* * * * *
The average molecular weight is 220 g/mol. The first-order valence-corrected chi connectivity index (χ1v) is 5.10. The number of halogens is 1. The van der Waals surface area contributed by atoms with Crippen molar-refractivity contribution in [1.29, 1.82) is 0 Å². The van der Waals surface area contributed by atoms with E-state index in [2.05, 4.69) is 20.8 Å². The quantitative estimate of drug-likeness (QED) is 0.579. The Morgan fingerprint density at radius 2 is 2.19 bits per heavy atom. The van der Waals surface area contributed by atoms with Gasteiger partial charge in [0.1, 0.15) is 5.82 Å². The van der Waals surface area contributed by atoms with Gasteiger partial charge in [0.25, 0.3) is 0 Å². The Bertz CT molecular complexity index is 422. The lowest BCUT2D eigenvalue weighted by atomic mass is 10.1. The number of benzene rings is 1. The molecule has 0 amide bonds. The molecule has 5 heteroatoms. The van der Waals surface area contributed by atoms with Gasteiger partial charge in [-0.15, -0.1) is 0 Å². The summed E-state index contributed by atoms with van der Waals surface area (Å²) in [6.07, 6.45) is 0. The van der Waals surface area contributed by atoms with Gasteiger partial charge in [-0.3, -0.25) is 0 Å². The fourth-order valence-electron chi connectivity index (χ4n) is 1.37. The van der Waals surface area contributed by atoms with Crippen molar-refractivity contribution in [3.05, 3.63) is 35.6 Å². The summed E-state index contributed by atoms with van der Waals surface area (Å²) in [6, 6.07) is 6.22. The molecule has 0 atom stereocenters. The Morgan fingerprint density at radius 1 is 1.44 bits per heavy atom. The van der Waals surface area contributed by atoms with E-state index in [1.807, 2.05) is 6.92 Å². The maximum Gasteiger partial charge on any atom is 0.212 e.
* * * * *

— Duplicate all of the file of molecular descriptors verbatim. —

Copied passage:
The average molecular weight is 220 g/mol. The first-order valence-corrected chi connectivity index (χ1v) is 5.10. The number of halogens is 1. The van der Waals surface area contributed by atoms with Crippen molar-refractivity contribution in [1.29, 1.82) is 0 Å². The van der Waals surface area contributed by atoms with E-state index in [2.05, 4.69) is 20.8 Å². The quantitative estimate of drug-likeness (QED) is 0.579. The Morgan fingerprint density at radius 2 is 2.19 bits per heavy atom. The van der Waals surface area contributed by atoms with Gasteiger partial charge in [0.1, 0.15) is 5.82 Å². The van der Waals surface area contributed by atoms with Gasteiger partial charge in [0.25, 0.3) is 0 Å². The Bertz CT molecular complexity index is 422. The lowest BCUT2D eigenvalue weighted by atomic mass is 10.1. The number of benzene rings is 1. The molecule has 0 amide bonds. The molecule has 5 heteroatoms. The van der Waals surface area contributed by atoms with Gasteiger partial charge in [-0.15, -0.1) is 0 Å². The summed E-state index contributed by atoms with van der Waals surface area (Å²) in [6.07, 6.45) is 0. The van der Waals surface area contributed by atoms with Gasteiger partial charge in [-0.3, -0.25) is 0 Å². The fourth-order valence-electron chi connectivity index (χ4n) is 1.37. The van der Waals surface area contributed by atoms with Crippen molar-refractivity contribution in [3.05, 3.63) is 35.6 Å². The summed E-state index contributed by atoms with van der Waals surface area (Å²) in [6, 6.07) is 6.22. The molecule has 0 atom stereocenters. The Morgan fingerprint density at radius 1 is 1.44 bits per heavy atom. The van der Waals surface area contributed by atoms with E-state index in [1.807, 2.05) is 6.92 Å². The maximum Gasteiger partial charge on any atom is 0.212 e.